They have a multitude of uses. Use them instead of a diskette drive. Use them to transfer files between machines. Use them to keep backup copies of important files (at least until you have time to copy the files to a CD).

Note: Some MP3 music players can also act like a USB memory drive.

Aug 21, 2005: High gasoline prices - Stop whining!

Where I live in Montreal, gasoline is about $1.10/liter. A few months ago it was $0.80 or $0.90/liter. That is certainly a dramatic increase. It is mostly a result of high world demand and tight supply, but the oil companies (and the government via high taxes on gasoline) are making enormous profits, and many would argue that they are taking unfair advantage of the situation. In their defense, it can be said that they ARE a business, and they DO need lots of cash to invest in exploration and new sources of supply such as the Alberta tars sands.

Many people complain passionately about the high prices. But let's put things in perspective. If a car is driven 20,000 kilometers per year and gets 10 km/liter, that's 2,000 liters of gasoline per year. An increase of $0.25/liter amounts to an extra $500/year, or about only $40/month. Many people spend a lot more than that for cell phone charges!

Also, people forget that, as oil company stocks rise, the values of the mutual funds in our pension plans also rise. Oil company activity generates more jobs. Higher tax revenues give the government more money for research and development (I hope!) and for other areas such as health care, education, and deficit reduction.

So, what can the average person do?

(1) Drive less. Take the bus or subway when possible. Combine small trips into one when you can. Keep your car well maintained. Check the tire pressure regularly.

(2) Buy shares in two or three large, stable oil companies. If you invest, say, $10,000 and the stock prices increase 10% in a year (increases for Canadian companies so far in 2005 have been much more than that), you will make $1,000. Tip: Buy stocks rather than mutual funds; use an on-line discount broker, such as Bank of Montreal's InvestorLine, rather than a stock broker.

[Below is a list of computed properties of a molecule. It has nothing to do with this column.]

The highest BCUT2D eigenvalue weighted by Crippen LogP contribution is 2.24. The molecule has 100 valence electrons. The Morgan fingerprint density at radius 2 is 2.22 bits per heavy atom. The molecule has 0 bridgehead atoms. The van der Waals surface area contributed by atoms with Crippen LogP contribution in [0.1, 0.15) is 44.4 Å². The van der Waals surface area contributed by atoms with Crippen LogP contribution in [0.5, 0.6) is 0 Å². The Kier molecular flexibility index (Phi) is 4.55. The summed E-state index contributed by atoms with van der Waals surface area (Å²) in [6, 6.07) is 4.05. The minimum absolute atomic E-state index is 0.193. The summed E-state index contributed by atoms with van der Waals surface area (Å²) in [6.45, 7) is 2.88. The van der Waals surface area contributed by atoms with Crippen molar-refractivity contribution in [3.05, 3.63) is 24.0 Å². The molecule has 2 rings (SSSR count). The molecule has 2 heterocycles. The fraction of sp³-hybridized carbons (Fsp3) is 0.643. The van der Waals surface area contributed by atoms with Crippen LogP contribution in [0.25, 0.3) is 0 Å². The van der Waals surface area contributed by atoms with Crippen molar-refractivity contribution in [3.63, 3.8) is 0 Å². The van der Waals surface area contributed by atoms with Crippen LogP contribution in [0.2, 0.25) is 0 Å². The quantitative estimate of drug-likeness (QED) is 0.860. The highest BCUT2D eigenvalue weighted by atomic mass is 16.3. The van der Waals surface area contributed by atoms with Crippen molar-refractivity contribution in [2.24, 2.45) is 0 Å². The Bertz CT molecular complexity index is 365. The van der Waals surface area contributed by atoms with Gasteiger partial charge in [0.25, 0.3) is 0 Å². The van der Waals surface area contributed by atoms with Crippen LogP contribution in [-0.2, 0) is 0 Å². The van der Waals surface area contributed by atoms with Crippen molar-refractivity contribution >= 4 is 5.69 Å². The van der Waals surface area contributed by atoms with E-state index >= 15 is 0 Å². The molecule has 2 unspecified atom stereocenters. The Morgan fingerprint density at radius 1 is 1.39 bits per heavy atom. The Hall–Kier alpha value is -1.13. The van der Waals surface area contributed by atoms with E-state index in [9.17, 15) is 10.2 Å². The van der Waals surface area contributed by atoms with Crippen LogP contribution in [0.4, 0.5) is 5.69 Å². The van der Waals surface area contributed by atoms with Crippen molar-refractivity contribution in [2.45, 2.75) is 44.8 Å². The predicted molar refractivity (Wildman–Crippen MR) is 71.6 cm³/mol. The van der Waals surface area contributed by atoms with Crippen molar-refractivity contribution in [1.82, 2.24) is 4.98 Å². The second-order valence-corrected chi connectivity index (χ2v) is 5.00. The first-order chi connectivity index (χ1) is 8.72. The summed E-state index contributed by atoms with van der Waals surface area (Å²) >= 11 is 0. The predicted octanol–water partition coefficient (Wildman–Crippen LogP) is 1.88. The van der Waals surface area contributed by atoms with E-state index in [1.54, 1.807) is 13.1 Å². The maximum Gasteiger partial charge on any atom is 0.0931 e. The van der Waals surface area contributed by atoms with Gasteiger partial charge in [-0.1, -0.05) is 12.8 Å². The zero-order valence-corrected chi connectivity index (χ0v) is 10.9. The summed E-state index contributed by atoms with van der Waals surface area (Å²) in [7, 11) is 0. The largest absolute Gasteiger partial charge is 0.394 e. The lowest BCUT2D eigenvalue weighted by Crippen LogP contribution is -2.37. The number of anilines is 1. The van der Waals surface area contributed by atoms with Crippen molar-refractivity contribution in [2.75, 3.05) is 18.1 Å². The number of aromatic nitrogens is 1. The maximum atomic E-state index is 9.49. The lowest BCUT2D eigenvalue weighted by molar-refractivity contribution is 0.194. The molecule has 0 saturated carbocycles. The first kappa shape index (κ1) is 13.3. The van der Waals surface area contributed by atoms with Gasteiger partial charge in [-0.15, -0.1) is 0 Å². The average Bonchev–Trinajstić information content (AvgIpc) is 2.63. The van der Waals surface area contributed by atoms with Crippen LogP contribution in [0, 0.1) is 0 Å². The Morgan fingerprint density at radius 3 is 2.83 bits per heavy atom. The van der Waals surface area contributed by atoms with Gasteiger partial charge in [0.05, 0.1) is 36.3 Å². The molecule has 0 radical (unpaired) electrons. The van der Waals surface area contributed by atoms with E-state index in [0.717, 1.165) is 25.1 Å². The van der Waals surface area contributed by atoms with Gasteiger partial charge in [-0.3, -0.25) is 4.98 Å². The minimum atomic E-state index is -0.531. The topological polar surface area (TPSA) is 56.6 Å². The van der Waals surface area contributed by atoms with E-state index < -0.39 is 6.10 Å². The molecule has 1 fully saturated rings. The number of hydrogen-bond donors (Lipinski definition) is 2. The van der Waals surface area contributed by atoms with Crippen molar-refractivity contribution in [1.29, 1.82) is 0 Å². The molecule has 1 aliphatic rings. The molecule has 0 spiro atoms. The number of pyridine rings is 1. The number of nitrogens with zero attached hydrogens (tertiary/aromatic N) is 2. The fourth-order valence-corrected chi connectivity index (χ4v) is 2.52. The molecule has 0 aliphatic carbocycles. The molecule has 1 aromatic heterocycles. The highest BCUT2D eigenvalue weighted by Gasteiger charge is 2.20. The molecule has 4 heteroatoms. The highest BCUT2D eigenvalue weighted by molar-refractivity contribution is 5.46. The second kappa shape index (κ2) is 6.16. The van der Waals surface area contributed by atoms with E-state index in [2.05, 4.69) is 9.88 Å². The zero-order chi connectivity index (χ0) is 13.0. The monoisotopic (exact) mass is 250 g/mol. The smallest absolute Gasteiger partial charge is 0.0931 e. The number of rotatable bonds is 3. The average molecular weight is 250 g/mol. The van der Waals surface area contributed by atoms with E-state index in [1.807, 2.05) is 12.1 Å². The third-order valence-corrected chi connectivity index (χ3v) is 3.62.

(3) The next time you buy a car, consider something more efficient. How many people really need a big, gas-guzzling SUV (Sport Utility Vehicle)?

Aug 19, 2005: Annoyances with Windows Update

I run Windows 2000 Professional on my primary PC connected to the Internet, and of course it's vital to keep it updated with the latest security patches from Microsoft. For this, I run Windows Update manually on a regular basis - at least every couple of weeks. My problem is that I have other Win 2000 machines (not connected to the Internet) that I also want to keep up to date, and I use a dial-up modem for my Internet connection, which makes downloading megabyte updates very slow. I really don't want to download a particular update more than once. Another important consideration is that, if I need to reinstall Windows, either on a new machine or after a disk crash, say, on my current machine, it would be very nice not to have to download all the (many!) updates again, which could take several hours.

Microsoft has a solution for this, which it calls "Windows Update Catalog", but it is somewhat cumbersome to use. Basically, it lets you search for and download selected updates as executable (.exe) files; you apply an update by executing its .exe file; you can keep the files for later use, and transfer them to another machine to apply them there. Great concept! But Microsoft does not really publicize this feature much (it seems to want everyone to set Win Update to run automatically on each machine), and the whole procedure is a bit messy and not entirely obvious, as you can see from the following description of the steps needed.

(1) Do a regular Windows Update, for example from the Start menu, to see what fixes are available for your machine, but do not download or apply them. Just take a note of the fix numbers (usually KBnnnnnn) that you need.

(2) From the Win Update screen, open "Windows Update Catalog". Originally, you had to configure (one-time) Win Update in order to even see the option for Win Upd Cat in the left-hand menu. Now, starting Aug/2005, there is a new version of Win Update (it took me over 1/2 hour to download and install it - groan!); you must click on "Use administrator options", then click on the "Windows Update Catalog" link in the section "Update multiple operating systems". Next, click on "Find updates for MS Windows..."

(3) Click on the button to show the "Advanced search options", which are crucial to let you select the type of updates (normally I only want "Critical Updates and Service Packs") and select only recent updates.

(4) Select the operating system. There is a "gotcha" here, that I found out about only by experimenting. I have to select "Windows 2000 SP4" (my machine has Service Pack 4 applied), not "Windows 2000 Professional SP4", even though my machine is Win 2000 Prof. Otherwise, for some strange reason, you won't find all the updates you want. It seems that, maybe, the Win 2000 Prof SP4 selection only has items specific to Prof, whereas the more general selection has ones for all Win 2000 (including Server versions).

(5) Select by date posted. Unfortunately you can't enter an exact date, to get all items posted since that date. You can only specify options such as "Past 2 weeks", "Past month", etc. I usually select "Past month". Also select the type(s) of updates.